Tuesday, June 12, 2018

Take a read at what our intern, Kees, has been up to!


           Currently I am doing an internship at the research center. This is part of my university course ‘Applied Biology’. I came here as a dive virgin who only dived in cold pools in the Netherlands. On my first day my virginity got taken away and we made an amazing dive on the island. In the following 3 months I Made around 30 dives and am now a proud owner of my open water certificate. The goal of diving changed a lot lately, from going diving to practice my buoyancy and basically just surviving under water to doing serious research on the cichlids present around the island. 


For my study I survey 8 different transects on biodiversity around the island and upcoming to our new location Nkhata Bay. These transects are laid out at different depths and posses different stratas and different communities of fish. This makes for 4 dives a week for a Total of 2 months. Which Will make a Total of 32 amazing dives with hopefully usefull data as well. The data will be analysed to compare the different biodiversity of the locations based upon strata and depths (5m and 10m).

There is more I do at the research center because there is a fishing village and three rivers to monitor. It is important to monitor these since they give a lot of information. 3 times a week we make a welcoming hike to these rivers and every weekday we visit the fishing village every week. It is nice to participate in other researches as well so you can learn from them and it makes for some nice distraction of your own research. 

Altogether my time here has been wonderful and it is great to experience this culture, the weather, the nature and the beautiful lake at a young age. It makes you more adult and conscious about your life when you have had 5 months in Malawi to compare it to.


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Saturday, June 2, 2018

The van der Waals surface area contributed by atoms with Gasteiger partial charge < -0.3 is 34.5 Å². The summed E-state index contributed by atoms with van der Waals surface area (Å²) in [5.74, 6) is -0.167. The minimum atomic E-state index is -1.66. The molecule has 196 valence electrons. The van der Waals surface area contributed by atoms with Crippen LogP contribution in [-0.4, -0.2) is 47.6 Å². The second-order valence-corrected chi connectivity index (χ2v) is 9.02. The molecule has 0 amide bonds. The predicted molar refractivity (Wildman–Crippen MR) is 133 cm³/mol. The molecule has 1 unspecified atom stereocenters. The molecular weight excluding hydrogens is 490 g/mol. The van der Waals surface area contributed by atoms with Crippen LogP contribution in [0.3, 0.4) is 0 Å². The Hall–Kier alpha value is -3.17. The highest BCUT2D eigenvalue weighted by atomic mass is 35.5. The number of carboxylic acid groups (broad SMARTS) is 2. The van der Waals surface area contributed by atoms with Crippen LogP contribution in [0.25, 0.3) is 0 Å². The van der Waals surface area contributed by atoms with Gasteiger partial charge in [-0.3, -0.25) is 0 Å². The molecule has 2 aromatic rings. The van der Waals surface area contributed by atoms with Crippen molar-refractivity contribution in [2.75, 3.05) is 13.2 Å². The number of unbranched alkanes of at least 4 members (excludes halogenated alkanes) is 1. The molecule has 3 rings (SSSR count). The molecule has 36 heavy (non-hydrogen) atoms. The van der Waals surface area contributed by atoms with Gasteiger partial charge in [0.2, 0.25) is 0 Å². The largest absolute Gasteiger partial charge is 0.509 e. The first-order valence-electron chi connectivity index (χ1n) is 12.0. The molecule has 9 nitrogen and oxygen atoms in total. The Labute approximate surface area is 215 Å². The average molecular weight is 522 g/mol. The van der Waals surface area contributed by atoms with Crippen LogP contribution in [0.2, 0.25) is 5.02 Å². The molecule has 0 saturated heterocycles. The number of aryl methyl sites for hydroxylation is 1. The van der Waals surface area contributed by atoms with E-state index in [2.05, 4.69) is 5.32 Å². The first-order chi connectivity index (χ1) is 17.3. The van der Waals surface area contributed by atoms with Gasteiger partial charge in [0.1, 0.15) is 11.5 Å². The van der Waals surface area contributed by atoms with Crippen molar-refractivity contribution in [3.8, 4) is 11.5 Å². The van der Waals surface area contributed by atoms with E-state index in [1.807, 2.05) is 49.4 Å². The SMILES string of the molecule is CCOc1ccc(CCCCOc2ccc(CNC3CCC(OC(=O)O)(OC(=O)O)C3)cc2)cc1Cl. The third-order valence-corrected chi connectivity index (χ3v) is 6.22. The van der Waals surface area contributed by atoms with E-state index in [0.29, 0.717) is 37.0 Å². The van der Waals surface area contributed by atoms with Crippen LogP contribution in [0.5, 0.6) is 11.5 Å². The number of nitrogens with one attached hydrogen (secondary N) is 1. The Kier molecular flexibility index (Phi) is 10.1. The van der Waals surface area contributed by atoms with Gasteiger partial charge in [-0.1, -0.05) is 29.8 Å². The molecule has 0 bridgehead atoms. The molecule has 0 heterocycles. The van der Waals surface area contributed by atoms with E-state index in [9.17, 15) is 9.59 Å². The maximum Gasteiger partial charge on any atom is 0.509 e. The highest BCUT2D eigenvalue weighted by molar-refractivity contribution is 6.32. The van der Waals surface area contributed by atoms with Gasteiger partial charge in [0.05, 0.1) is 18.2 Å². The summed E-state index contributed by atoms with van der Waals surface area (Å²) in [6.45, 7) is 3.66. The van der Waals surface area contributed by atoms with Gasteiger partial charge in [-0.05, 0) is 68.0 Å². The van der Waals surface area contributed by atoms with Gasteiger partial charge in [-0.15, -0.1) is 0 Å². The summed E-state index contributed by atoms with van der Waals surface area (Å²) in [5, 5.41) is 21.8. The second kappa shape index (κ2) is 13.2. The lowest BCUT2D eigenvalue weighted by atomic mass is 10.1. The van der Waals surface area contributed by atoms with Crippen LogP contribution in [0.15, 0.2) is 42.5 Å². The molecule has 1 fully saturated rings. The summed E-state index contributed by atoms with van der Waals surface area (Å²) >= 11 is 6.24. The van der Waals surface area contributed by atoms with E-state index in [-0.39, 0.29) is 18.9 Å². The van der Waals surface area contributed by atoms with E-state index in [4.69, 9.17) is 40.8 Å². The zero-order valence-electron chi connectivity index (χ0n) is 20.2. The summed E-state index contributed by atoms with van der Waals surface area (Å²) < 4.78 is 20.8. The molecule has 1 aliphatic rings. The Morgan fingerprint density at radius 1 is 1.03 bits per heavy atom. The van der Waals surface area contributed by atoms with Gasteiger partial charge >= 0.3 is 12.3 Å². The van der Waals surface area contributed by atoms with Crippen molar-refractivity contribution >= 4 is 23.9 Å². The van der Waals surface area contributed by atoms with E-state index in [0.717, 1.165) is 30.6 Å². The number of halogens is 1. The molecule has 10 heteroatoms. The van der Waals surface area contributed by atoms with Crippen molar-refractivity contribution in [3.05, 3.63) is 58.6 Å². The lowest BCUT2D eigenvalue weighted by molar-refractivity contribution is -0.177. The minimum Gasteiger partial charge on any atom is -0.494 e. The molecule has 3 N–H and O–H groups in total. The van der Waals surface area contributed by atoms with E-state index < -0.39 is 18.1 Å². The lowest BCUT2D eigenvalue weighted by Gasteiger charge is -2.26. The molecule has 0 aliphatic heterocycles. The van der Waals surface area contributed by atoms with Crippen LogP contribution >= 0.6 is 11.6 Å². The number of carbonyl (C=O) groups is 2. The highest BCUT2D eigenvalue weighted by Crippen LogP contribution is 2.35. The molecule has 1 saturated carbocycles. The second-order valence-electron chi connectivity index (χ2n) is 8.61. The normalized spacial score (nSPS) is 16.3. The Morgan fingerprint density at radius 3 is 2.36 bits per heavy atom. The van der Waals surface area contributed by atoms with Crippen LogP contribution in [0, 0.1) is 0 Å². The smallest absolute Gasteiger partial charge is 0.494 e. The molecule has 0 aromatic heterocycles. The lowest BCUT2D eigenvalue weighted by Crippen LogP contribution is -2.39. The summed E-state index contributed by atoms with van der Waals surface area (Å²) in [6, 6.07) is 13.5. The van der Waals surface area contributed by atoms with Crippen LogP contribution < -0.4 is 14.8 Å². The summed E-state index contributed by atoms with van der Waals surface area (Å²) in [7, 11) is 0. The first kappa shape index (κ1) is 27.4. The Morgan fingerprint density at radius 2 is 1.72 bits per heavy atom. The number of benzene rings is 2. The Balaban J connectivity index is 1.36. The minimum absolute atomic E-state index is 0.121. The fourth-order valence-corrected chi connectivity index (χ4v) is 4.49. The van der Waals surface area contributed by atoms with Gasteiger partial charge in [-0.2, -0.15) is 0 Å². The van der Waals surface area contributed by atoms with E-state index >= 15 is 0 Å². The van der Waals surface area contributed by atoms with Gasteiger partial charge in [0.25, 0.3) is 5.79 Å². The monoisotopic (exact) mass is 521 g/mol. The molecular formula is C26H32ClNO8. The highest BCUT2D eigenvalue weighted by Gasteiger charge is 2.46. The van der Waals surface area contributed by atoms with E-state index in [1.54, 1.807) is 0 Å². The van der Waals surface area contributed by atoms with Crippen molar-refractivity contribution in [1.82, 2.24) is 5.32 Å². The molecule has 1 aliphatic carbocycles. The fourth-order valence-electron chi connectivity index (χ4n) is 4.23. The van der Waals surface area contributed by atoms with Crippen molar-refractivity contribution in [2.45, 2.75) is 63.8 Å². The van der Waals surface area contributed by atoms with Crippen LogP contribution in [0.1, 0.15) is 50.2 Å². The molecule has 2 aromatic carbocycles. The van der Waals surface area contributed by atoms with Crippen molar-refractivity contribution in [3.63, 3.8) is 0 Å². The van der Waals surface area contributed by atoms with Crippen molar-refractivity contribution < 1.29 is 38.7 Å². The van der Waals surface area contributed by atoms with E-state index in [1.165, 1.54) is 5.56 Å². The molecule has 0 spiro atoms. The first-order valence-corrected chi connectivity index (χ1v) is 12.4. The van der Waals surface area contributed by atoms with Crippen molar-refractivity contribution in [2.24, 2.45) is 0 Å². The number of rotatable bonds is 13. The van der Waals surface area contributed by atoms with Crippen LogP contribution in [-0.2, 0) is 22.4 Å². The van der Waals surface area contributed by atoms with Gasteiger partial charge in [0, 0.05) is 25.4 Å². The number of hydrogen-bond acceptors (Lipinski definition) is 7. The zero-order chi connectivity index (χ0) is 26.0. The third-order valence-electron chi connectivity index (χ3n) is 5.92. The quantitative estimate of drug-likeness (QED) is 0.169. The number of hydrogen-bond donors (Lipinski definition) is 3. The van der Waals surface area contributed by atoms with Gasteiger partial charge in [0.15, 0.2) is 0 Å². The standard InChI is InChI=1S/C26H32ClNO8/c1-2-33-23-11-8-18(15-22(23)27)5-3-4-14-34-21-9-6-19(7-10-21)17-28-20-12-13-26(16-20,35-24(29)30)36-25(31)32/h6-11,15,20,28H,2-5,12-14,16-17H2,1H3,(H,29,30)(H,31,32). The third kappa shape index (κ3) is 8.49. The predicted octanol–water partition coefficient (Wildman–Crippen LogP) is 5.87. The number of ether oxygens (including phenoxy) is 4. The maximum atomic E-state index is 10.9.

Starting a Community Engagement Project, from Federico our newest Intern!


The Maru has been monitoring the Mazukuhunju Fishing Village for over 7 years, weighing the fish that they caught everyday in order to get an idea of how many fish had been taken from the lake. In spite of this monitoring when I  arrived to The Maru I realized that everything we knew from the fishing village was based on rumours or casual conversations with the people around Kande, so i decided that we needed to do a characterization of the village and ask villagers their challenges while they are fishing and living in this village in order to be able to create a project together with the community that can both increase the amount of fish in  the lake and improve their quality of life.
So far we have done over 22 interviews and the results have been better than expected, the people from the village, have been very receptive to us asking them questions about their way of life, and we have been able to get to know more about their life style, their organization as a community,  their main challenges in their fishing activities, their opinions about other stakeholders in the lake, their feelings about overfishing, among other things.

Once the interviews are over, we will be able to characterize the  demographics of the village, and also I will be designing a project with the information gathered with the aims of decreasing the overfishing in the lake while also helping the villagers to have a better way of life.

As a divemaster and an environmental lawyer it has been an amazing learning experience to come to The Maru and learn more about different scientific disciplines, like aquatic biology, learning more about the cichilids, how to to do underwater surveys, monitor water quality in the rivers, and also complementing my social science knowledge by getting to know the people from the fiishing village and their way of living, and learning how to create a community engagement project by just doing it. Also just the fact of being living in Malawi , right next to the Lake in a beautiful place like Kande has been wonderful.


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